Born in Colombia, Gabriel García Márquez began his career as a journalist in the 1940s, reporting from Bogotá and Cartagena and later serving as a foreign correspondent in Europe and Cuba. In 1961, he moved to Mexico City. Alongside his prolific journalism career,
García Márquez published many works of fiction, including novels, novellas, and multiple short story collections and screenplays. Following the publication of his novel Cien Años de Soledad (“One Hundred Years of Solitude“) in 1967, he became best known for his fiction and achieved worldwide recognition as a gifted storyteller. He was awarded the Nobel Prize in Literature in 1982. He published the first volume of his three-part memoir Vivir Para Contarla (Living to Tell the Tale) in 2002.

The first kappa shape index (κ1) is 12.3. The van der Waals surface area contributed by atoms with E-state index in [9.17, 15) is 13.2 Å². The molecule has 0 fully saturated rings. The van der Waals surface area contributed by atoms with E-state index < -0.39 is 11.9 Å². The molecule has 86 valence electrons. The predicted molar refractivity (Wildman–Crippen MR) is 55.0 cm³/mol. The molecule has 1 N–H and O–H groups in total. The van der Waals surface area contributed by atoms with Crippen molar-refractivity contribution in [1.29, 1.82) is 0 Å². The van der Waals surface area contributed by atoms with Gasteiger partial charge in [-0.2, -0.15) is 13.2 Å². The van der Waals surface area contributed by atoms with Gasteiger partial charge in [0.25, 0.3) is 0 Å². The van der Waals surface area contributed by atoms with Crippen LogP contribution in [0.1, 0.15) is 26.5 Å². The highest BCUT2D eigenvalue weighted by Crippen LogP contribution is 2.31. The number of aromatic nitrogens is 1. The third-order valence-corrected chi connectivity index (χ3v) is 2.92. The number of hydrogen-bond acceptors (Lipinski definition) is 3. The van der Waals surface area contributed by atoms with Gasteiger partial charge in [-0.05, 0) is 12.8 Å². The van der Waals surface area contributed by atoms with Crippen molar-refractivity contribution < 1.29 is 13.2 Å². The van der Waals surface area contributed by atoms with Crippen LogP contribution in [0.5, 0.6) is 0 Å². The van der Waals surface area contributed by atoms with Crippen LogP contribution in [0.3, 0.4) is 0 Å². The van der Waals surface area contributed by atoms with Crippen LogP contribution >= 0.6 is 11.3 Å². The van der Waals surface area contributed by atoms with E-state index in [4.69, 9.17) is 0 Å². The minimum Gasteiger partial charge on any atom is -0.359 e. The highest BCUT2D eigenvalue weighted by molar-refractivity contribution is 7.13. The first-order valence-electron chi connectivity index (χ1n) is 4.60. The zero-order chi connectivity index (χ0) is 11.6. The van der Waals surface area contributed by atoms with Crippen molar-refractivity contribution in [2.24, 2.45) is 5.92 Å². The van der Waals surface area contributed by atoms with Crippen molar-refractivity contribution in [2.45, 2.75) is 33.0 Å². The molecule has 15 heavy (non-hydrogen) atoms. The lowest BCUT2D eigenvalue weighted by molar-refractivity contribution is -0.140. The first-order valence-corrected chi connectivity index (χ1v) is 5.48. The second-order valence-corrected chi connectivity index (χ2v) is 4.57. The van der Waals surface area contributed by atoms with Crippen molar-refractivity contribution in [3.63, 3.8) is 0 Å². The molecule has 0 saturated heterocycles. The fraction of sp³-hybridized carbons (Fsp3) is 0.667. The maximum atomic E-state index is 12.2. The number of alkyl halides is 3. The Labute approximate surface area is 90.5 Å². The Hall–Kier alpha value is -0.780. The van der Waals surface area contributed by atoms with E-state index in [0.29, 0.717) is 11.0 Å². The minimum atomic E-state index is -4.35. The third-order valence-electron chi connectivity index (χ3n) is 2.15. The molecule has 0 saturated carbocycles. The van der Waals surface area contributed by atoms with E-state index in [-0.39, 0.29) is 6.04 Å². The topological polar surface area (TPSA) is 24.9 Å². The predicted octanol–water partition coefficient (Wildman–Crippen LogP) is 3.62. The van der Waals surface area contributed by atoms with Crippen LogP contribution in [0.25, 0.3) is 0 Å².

This audio file of his Nobel Prize in Literature acceptance speech—along with the 13-page speech draft—is one of several select items available through the digitized collection of García Márquez’s archive.